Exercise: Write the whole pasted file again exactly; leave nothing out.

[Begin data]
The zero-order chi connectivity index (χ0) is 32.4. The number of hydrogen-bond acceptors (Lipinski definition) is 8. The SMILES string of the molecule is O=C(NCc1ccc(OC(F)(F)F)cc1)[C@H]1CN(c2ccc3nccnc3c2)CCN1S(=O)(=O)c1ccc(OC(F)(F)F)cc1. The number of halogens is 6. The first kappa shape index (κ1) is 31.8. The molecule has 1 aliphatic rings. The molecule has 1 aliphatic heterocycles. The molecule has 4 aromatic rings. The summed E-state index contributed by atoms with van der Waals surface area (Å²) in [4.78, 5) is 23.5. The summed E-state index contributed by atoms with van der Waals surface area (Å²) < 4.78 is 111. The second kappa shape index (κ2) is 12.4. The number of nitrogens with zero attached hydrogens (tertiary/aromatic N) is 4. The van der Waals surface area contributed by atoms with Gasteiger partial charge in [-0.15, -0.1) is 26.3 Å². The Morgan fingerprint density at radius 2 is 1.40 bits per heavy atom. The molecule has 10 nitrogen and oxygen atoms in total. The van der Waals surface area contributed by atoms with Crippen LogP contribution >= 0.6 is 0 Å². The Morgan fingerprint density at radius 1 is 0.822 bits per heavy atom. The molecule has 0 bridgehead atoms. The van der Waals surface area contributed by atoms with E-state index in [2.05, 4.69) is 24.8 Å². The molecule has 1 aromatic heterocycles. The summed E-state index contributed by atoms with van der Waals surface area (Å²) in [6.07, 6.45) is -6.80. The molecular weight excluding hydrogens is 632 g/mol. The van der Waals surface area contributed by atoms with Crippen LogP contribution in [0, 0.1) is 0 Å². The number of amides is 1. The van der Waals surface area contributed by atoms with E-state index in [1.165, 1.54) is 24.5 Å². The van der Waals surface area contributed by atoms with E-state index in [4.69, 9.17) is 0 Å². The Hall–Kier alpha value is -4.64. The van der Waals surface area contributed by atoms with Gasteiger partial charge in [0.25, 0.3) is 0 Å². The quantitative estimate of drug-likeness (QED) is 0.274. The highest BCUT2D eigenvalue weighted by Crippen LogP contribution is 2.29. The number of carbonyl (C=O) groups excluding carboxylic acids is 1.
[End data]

The zero-order chi connectivity index (χ0) is 32.4. The number of hydrogen-bond acceptors (Lipinski definition) is 8. The SMILES string of the molecule is O=C(NCc1ccc(OC(F)(F)F)cc1)[C@H]1CN(c2ccc3nccnc3c2)CCN1S(=O)(=O)c1ccc(OC(F)(F)F)cc1. The number of halogens is 6. The first kappa shape index (κ1) is 31.8. The molecule has 1 aliphatic rings. The molecule has 1 aliphatic heterocycles. The molecule has 4 aromatic rings. The summed E-state index contributed by atoms with van der Waals surface area (Å²) in [4.78, 5) is 23.5. The summed E-state index contributed by atoms with van der Waals surface area (Å²) < 4.78 is 111. The second kappa shape index (κ2) is 12.4. The number of nitrogens with zero attached hydrogens (tertiary/aromatic N) is 4. The van der Waals surface area contributed by atoms with Gasteiger partial charge in [-0.15, -0.1) is 26.3 Å². The Morgan fingerprint density at radius 2 is 1.40 bits per heavy atom. The molecule has 10 nitrogen and oxygen atoms in total. The van der Waals surface area contributed by atoms with Crippen LogP contribution >= 0.6 is 0 Å². The Morgan fingerprint density at radius 1 is 0.822 bits per heavy atom. The molecule has 0 bridgehead atoms. The van der Waals surface area contributed by atoms with E-state index in [2.05, 4.69) is 24.8 Å². The molecule has 1 aromatic heterocycles. The summed E-state index contributed by atoms with van der Waals surface area (Å²) in [6.07, 6.45) is -6.80. The molecular weight excluding hydrogens is 632 g/mol. The van der Waals surface area contributed by atoms with Crippen LogP contribution in [0, 0.1) is 0 Å². The number of amides is 1. The van der Waals surface area contributed by atoms with E-state index in [1.165, 1.54) is 24.5 Å². The van der Waals surface area contributed by atoms with E-state index in [4.69, 9.17) is 0 Å². The Hall–Kier alpha value is -4.64. The van der Waals surface area contributed by atoms with Gasteiger partial charge in [0.25, 0.3) is 0 Å². The quantitative estimate of drug-likeness (QED) is 0.274. The highest BCUT2D eigenvalue weighted by Crippen LogP contribution is 2.29. The number of carbonyl (C=O) groups excluding carboxylic acids is 1.